In response to deadliest mass shooting in U.S. history, lawmakers offer ‘thoughts and prayers’

They've proven ineffective in preventing mass shootings from occurring.

With at least 50 dead and more than 200 injured, the shooting late Sunday night in Las Vegas has become the deadliest in modern U.S. history.

The Las Vegas Police Department confirmed the gunman’s identity as 64 year old Stephen Paddock. The sheriff’s office reported there were over 10 rifles found in his hotel room

Rather than tackling the issue of gun control policies head-on, many lawmakers, including the president himself, have resorted to the “thoughts and prayers” rhetoric that has failed to enact any actual change.


President Donald Trump tweeted out his “warmest condolences and sympathies” to the victims and families this morning.

Sen. Dean Heller (R-NV) has co-sponsored three pieces of gun rights legislation and holds an A rating from the National Rifle Association (NRA). He tweeted about the “senseless, horrifying act of violence” and sent prayers to the victims.

Other congressional Republicans with favorable NRA ratings have dodged the issue of gun control and have tweeted out similar messages.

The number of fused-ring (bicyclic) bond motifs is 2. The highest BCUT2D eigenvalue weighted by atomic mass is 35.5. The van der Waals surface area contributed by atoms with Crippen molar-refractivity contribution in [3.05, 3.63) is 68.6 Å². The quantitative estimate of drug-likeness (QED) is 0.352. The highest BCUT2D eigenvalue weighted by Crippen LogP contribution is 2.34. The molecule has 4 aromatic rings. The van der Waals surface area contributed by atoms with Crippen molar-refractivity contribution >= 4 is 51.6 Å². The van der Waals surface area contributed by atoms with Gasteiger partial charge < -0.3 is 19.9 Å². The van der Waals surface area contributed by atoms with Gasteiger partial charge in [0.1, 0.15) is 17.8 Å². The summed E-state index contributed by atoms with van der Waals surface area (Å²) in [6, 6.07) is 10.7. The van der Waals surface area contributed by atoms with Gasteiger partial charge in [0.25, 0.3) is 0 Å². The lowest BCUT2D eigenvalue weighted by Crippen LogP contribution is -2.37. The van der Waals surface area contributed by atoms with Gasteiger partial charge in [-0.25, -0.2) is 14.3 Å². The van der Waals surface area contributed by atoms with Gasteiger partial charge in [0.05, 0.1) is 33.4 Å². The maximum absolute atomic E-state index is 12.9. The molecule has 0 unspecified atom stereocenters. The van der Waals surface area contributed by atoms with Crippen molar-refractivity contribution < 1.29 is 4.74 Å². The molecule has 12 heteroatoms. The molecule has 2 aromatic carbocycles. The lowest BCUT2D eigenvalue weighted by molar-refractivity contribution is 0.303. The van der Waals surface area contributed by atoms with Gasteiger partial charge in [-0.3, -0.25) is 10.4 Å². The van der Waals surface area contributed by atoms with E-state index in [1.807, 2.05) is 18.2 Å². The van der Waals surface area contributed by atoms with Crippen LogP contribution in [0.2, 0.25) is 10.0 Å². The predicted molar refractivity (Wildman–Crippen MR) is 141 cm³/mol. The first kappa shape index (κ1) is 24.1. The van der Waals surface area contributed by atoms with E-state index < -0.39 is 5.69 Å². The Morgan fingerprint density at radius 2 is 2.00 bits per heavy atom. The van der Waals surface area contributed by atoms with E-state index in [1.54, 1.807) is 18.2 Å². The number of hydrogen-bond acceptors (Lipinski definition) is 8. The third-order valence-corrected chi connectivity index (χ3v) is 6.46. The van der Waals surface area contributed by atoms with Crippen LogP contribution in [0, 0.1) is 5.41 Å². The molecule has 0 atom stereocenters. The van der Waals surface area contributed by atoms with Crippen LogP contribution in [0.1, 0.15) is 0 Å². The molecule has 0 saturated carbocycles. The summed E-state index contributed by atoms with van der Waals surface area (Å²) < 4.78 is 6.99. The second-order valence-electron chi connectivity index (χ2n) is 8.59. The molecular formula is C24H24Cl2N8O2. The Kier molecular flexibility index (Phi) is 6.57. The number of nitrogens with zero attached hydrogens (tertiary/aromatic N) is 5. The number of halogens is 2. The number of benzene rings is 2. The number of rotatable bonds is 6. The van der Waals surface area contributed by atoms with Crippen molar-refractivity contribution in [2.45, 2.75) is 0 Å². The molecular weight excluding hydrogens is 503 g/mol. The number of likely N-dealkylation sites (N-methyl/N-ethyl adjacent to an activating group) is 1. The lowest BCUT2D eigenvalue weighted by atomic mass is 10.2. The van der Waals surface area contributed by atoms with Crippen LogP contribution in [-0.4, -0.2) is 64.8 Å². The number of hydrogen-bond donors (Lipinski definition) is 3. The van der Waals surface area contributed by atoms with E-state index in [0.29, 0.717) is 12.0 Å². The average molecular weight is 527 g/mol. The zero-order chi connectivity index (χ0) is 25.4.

Rep. Jeff Duncan (R-SC) was at the congressional baseball game where Rep. Steve Scalise (R-LA) was shot in June. He is co-sponsoring legislation that would remove gun silencers from the list of items regulated by the 1934 National Firearms Act, making them easier to access. He also sent prayers to the victims.

Democratic party leaders Rep. Nancy Pelosi (D-CA) and Sen. Chuck Schumer (D-NY), as well as former President Barack Obama have issued their own statements of “thoughts and prayers.”

Congressional Democrats have sent out similar messages, with some making more pointed statements for stricter gun control.

Sen. Chris Murphy (D-CT), whose home state of Connecticut was the site of the Sandy Hook school shooting that claimed the lives 27 people, has been an outspoken advocate for stricter gun control legislation.


Murphy released a stronger statement Monday morning, calling offerings of thoughts and prayers from members of Congress “cruelly hollow.”


“Thoughts and prayers” has been the go-to response for many Republican lawmakers in the wake of mass shootings. Many of these lawmakers receive generous donations from the NRA and have voted against sensible gun reform laws.